I should note that Kelly issued a statement denying that he ever called the president an idiot, which the president retweeted.
IGNATIUS: The book, as you said earlier, really colors in in fine detail the portrait we have been assembling all of these months. I think Bob was wise in titling this book "Fear," and he`s quoting something that Donald Trump said to my colleague Bob Costa that the essence of power is fear. And you see in all these people who work around him their fear of the president, their fear of his judgment, their fear of offending him, of catching him in the wrong moment.
There`s a marvelous little quote of trivia that Reince Priebus who refers to the president`s bedroom where he does his tweeting as the devil`s workshop. I thought that was superb.
And I think all of these people around the president, there is some truth to the idea that they are trying to protect the country. I think that`s certainly true of Secretary Mattis, that`s probably true of John Kelly. But they`re dealing with somebody who they know better than any of us is somebody unpredictable, irrational, frightening.
HAYES: Here is a little more context on the Dowd part of this, right, so you have got advisers who are trying to sort of advise him on the country and restrain him in certain ways, again according to this. And then you`ve got a lawyer who is trying to navigate this very perilous terrain.
This is Dowd explaing to Mueller and Quarles, who is also on Mueller`s team, why he was trying to keep the president from testifying. "I`m not going to sit there and let him look like an idiot and you publish that transcript because everything leaks in Washington. The guys oversees are going to say, I told you he was an idiot. I told you he was a goddamn dumbbell. What are we dealing with this idiot for?"
So, it`s not just the legal problem, they`re worried about what the president sounds like in an interview with Bob Mueller.
HOLTZMAN: Of course. And this is nothing new. I mean, listen to the president. Anybody can tell that he`s not really very smart, and not very knowledgeable. But the real issue here is what is Mueller going to do about getting the information from the president that he needs? Is he going to subpeona the president? And will the president, now that we know all this background, come before him? Are we going to then have to go to the supreme court?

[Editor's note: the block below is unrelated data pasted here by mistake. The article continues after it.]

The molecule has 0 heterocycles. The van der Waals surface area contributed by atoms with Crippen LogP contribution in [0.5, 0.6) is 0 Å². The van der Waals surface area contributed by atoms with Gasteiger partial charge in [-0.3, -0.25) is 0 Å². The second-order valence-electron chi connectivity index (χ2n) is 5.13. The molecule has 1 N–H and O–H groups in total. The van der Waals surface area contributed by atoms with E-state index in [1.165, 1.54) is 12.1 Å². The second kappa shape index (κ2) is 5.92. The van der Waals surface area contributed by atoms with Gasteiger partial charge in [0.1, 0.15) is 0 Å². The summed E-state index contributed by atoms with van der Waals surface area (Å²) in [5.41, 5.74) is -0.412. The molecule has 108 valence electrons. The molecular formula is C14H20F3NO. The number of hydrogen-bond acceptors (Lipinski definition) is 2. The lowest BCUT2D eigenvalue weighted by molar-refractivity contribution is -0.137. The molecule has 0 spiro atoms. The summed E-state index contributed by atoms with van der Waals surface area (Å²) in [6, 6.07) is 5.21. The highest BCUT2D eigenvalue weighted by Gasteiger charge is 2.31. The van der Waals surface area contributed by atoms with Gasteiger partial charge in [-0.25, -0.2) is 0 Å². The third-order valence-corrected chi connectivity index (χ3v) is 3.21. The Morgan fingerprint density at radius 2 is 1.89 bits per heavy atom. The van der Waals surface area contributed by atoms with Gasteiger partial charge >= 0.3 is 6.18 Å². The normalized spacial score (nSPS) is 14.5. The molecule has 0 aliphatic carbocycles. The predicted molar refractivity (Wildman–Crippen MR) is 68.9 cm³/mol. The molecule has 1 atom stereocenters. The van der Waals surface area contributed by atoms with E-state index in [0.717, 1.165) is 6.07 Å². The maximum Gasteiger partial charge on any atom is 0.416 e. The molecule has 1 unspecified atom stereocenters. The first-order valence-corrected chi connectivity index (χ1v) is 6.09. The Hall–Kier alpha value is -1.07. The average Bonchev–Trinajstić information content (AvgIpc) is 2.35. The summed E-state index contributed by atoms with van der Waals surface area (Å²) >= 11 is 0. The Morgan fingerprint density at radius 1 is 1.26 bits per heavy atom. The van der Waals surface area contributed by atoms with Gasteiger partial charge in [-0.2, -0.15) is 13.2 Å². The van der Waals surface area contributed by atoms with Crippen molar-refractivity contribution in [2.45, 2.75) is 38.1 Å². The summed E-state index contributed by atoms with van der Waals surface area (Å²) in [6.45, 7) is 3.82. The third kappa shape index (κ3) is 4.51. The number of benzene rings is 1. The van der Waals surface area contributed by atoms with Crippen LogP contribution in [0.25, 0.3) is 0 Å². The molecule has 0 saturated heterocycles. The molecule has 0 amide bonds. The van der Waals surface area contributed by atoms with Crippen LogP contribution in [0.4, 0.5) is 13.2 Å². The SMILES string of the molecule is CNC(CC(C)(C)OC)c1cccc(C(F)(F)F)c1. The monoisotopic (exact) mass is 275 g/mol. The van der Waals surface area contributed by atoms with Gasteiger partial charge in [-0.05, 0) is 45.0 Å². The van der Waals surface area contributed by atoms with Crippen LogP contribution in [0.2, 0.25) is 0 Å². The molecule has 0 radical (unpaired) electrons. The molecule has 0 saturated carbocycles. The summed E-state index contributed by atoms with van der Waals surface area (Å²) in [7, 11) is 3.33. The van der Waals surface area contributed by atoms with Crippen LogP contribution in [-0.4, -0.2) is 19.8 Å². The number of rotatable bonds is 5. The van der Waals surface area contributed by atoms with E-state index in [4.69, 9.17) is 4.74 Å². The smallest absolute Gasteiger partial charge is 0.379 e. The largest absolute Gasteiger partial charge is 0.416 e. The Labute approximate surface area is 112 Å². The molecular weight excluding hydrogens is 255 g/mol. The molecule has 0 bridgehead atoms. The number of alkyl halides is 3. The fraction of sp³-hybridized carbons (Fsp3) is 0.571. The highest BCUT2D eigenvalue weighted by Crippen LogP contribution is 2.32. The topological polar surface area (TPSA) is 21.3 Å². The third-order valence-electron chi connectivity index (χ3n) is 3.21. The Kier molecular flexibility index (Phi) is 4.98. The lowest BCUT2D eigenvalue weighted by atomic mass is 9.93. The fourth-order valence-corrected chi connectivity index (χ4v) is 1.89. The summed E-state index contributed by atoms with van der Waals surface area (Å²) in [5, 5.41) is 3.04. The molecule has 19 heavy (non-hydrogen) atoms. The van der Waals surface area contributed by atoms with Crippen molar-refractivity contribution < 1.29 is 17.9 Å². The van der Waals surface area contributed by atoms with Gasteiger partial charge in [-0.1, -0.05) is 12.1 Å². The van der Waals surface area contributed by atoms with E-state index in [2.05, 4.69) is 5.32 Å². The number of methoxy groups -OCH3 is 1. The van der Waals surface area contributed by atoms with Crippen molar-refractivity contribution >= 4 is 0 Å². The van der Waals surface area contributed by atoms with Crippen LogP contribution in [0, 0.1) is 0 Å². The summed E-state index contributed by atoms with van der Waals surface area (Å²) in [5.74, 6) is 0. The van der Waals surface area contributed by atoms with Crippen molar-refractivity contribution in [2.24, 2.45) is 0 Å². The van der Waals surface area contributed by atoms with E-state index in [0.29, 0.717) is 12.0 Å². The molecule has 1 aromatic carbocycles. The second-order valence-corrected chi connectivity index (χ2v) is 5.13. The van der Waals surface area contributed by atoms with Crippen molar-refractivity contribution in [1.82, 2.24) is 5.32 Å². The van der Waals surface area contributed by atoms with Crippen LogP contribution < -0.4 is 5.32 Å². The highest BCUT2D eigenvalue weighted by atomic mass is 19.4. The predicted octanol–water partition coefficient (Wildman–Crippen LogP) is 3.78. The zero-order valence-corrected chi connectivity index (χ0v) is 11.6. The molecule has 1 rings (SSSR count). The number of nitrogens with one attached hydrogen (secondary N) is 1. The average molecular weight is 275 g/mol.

HAYES: David, as one of the journalists who got the ball rolling on this entire thing with your reporting on what Michael Flynn`s conversation with Sergey Kislyak, there`s something really interestingly ominous to me about the statement, "it`s that or an orange jumpsuit" from John Dowd. That does not sound like someone talking -- a lawyer talking to a client who he thinks is innocent.
IGNATIUS: No. And it`s just striking that right after that kind of mock testimony Dowd ended up leaving as the president`s counsel. You know, again, you have this sense of the president surrounded by people who know how dangerous he can be.
Again, another extraordinary anecdote is when Secretary Mattis is talking to the president about something we`re doing in Korea and the president says why are we doing that? Why are we spending money on that? And Mattis, according to Bob Woodward says we`re doing it to prevent World War III, sir.
And you can see -- that`s a conversation I can easily -- I can hear Mattis` voice saying it.
HAYES: All right, Elizabeth Holtzman and David Ignatius, thank you both.
Still to come, 63 days to the mid-terms and new polling show the Republican Party could be in its worst position since president Trump`s election. More on that ahead.
Plus, have you ever been just so mad you decide to light your stuff on fire? That`s tonight`s Thing One, Thing Two next.